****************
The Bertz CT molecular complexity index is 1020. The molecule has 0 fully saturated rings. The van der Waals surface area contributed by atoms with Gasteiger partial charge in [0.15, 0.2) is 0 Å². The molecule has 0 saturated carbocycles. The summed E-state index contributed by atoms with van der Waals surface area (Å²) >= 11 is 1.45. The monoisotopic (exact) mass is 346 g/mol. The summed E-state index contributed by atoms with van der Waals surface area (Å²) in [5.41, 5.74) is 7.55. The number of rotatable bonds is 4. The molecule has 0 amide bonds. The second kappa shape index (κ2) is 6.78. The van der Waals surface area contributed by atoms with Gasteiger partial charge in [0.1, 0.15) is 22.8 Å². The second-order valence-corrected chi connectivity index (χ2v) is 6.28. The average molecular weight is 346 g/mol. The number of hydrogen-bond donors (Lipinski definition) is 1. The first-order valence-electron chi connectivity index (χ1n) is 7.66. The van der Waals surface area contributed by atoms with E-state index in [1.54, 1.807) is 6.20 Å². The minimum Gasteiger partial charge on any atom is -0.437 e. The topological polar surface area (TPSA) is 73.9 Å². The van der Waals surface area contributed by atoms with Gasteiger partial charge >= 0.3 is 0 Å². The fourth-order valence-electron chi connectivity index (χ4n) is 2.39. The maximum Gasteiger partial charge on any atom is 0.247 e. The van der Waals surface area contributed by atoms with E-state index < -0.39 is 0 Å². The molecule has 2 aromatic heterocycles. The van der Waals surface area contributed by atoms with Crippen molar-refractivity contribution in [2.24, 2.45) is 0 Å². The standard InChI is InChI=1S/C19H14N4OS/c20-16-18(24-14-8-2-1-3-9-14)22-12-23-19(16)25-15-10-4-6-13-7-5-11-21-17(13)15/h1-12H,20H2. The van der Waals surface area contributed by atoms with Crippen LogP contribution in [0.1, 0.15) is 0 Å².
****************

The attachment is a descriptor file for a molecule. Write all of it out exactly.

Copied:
The Bertz CT molecular complexity index is 1020. The molecule has 0 fully saturated rings. The van der Waals surface area contributed by atoms with Gasteiger partial charge in [0.15, 0.2) is 0 Å². The molecule has 0 saturated carbocycles. The summed E-state index contributed by atoms with van der Waals surface area (Å²) >= 11 is 1.45. The monoisotopic (exact) mass is 346 g/mol. The summed E-state index contributed by atoms with van der Waals surface area (Å²) in [5.41, 5.74) is 7.55. The number of rotatable bonds is 4. The molecule has 0 amide bonds. The second kappa shape index (κ2) is 6.78. The van der Waals surface area contributed by atoms with Gasteiger partial charge in [0.1, 0.15) is 22.8 Å². The second-order valence-corrected chi connectivity index (χ2v) is 6.28. The average molecular weight is 346 g/mol. The number of hydrogen-bond donors (Lipinski definition) is 1. The first-order valence-electron chi connectivity index (χ1n) is 7.66. The van der Waals surface area contributed by atoms with E-state index in [1.54, 1.807) is 6.20 Å². The minimum Gasteiger partial charge on any atom is -0.437 e. The topological polar surface area (TPSA) is 73.9 Å². The van der Waals surface area contributed by atoms with Gasteiger partial charge >= 0.3 is 0 Å². The fourth-order valence-electron chi connectivity index (χ4n) is 2.39. The maximum Gasteiger partial charge on any atom is 0.247 e. The van der Waals surface area contributed by atoms with E-state index < -0.39 is 0 Å². The molecule has 2 aromatic heterocycles. The van der Waals surface area contributed by atoms with Crippen molar-refractivity contribution in [2.24, 2.45) is 0 Å². The standard InChI is InChI=1S/C19H14N4OS/c20-16-18(24-14-8-2-1-3-9-14)22-12-23-19(16)25-15-10-4-6-13-7-5-11-21-17(13)15/h1-12H,20H2. The van der Waals surface area contributed by atoms with Crippen LogP contribution in [0.1, 0.15) is 0 Å².